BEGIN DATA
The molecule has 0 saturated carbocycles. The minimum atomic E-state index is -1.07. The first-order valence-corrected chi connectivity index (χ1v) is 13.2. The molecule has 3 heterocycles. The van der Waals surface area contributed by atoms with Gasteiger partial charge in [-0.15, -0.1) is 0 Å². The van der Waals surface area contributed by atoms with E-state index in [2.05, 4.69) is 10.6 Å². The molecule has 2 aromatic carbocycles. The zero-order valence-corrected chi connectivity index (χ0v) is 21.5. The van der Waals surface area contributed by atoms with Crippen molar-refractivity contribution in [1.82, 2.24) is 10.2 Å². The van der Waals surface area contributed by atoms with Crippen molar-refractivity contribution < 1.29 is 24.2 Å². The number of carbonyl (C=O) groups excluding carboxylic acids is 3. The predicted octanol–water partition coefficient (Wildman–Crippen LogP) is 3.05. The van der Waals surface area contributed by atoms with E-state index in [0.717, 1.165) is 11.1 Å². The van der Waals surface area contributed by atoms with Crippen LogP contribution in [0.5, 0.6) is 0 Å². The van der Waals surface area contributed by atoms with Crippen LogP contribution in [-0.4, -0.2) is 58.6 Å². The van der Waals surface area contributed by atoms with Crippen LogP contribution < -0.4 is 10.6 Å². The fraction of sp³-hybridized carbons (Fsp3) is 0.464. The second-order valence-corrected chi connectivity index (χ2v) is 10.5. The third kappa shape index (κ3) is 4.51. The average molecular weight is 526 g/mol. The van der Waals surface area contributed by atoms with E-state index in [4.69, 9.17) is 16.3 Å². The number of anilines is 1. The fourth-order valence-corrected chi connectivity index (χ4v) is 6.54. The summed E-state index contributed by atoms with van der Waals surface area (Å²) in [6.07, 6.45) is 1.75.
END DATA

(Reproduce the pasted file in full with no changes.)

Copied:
The molecule has 0 saturated carbocycles. The minimum atomic E-state index is -1.07. The first-order valence-corrected chi connectivity index (χ1v) is 13.2. The molecule has 3 heterocycles. The van der Waals surface area contributed by atoms with Gasteiger partial charge in [-0.15, -0.1) is 0 Å². The van der Waals surface area contributed by atoms with E-state index in [2.05, 4.69) is 10.6 Å². The molecule has 2 aromatic carbocycles. The zero-order valence-corrected chi connectivity index (χ0v) is 21.5. The van der Waals surface area contributed by atoms with Crippen molar-refractivity contribution in [1.82, 2.24) is 10.2 Å². The van der Waals surface area contributed by atoms with Crippen molar-refractivity contribution < 1.29 is 24.2 Å². The number of carbonyl (C=O) groups excluding carboxylic acids is 3. The predicted octanol–water partition coefficient (Wildman–Crippen LogP) is 3.05. The van der Waals surface area contributed by atoms with E-state index in [0.717, 1.165) is 11.1 Å². The van der Waals surface area contributed by atoms with Crippen LogP contribution in [0.5, 0.6) is 0 Å². The van der Waals surface area contributed by atoms with Crippen LogP contribution in [-0.4, -0.2) is 58.6 Å². The van der Waals surface area contributed by atoms with Crippen LogP contribution < -0.4 is 10.6 Å². The fraction of sp³-hybridized carbons (Fsp3) is 0.464. The second-order valence-corrected chi connectivity index (χ2v) is 10.5. The third kappa shape index (κ3) is 4.51. The average molecular weight is 526 g/mol. The van der Waals surface area contributed by atoms with E-state index in [4.69, 9.17) is 16.3 Å². The number of anilines is 1. The fourth-order valence-corrected chi connectivity index (χ4v) is 6.54. The summed E-state index contributed by atoms with van der Waals surface area (Å²) in [6.07, 6.45) is 1.75.